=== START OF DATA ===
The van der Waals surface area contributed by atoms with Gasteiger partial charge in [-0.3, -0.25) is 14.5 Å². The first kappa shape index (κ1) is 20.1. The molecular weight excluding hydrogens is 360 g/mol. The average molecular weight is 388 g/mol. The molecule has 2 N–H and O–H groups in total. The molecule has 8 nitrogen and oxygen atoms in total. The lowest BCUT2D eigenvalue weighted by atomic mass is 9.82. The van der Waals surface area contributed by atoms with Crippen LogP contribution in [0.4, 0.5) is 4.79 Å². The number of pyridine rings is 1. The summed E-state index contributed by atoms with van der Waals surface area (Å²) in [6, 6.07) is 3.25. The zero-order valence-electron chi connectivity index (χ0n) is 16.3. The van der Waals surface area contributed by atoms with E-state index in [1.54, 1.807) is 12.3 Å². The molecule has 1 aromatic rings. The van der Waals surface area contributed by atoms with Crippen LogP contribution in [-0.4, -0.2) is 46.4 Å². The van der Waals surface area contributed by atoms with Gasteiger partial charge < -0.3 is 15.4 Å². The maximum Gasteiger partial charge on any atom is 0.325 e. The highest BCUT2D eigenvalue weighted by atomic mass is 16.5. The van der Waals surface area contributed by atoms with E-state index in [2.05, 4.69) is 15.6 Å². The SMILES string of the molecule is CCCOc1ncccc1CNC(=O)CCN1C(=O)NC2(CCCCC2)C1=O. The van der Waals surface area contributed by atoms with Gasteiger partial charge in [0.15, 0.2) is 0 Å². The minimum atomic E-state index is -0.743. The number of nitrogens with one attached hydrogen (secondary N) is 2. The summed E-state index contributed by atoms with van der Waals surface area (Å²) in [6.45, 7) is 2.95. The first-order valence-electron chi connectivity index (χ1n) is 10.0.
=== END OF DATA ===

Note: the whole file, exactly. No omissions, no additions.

The van der Waals surface area contributed by atoms with Gasteiger partial charge in [-0.3, -0.25) is 14.5 Å². The first kappa shape index (κ1) is 20.1. The molecular weight excluding hydrogens is 360 g/mol. The average molecular weight is 388 g/mol. The molecule has 2 N–H and O–H groups in total. The molecule has 8 nitrogen and oxygen atoms in total. The lowest BCUT2D eigenvalue weighted by atomic mass is 9.82. The van der Waals surface area contributed by atoms with Crippen LogP contribution in [0.4, 0.5) is 4.79 Å². The number of pyridine rings is 1. The summed E-state index contributed by atoms with van der Waals surface area (Å²) in [6, 6.07) is 3.25. The zero-order valence-electron chi connectivity index (χ0n) is 16.3. The van der Waals surface area contributed by atoms with E-state index in [1.54, 1.807) is 12.3 Å². The molecule has 1 aromatic rings. The van der Waals surface area contributed by atoms with Crippen LogP contribution in [-0.4, -0.2) is 46.4 Å². The van der Waals surface area contributed by atoms with Gasteiger partial charge < -0.3 is 15.4 Å². The maximum Gasteiger partial charge on any atom is 0.325 e. The highest BCUT2D eigenvalue weighted by atomic mass is 16.5. The van der Waals surface area contributed by atoms with E-state index in [2.05, 4.69) is 15.6 Å². The SMILES string of the molecule is CCCOc1ncccc1CNC(=O)CCN1C(=O)NC2(CCCCC2)C1=O. The van der Waals surface area contributed by atoms with Gasteiger partial charge in [0.15, 0.2) is 0 Å². The minimum atomic E-state index is -0.743. The number of nitrogens with one attached hydrogen (secondary N) is 2. The summed E-state index contributed by atoms with van der Waals surface area (Å²) in [6.45, 7) is 2.95. The first-order valence-electron chi connectivity index (χ1n) is 10.0.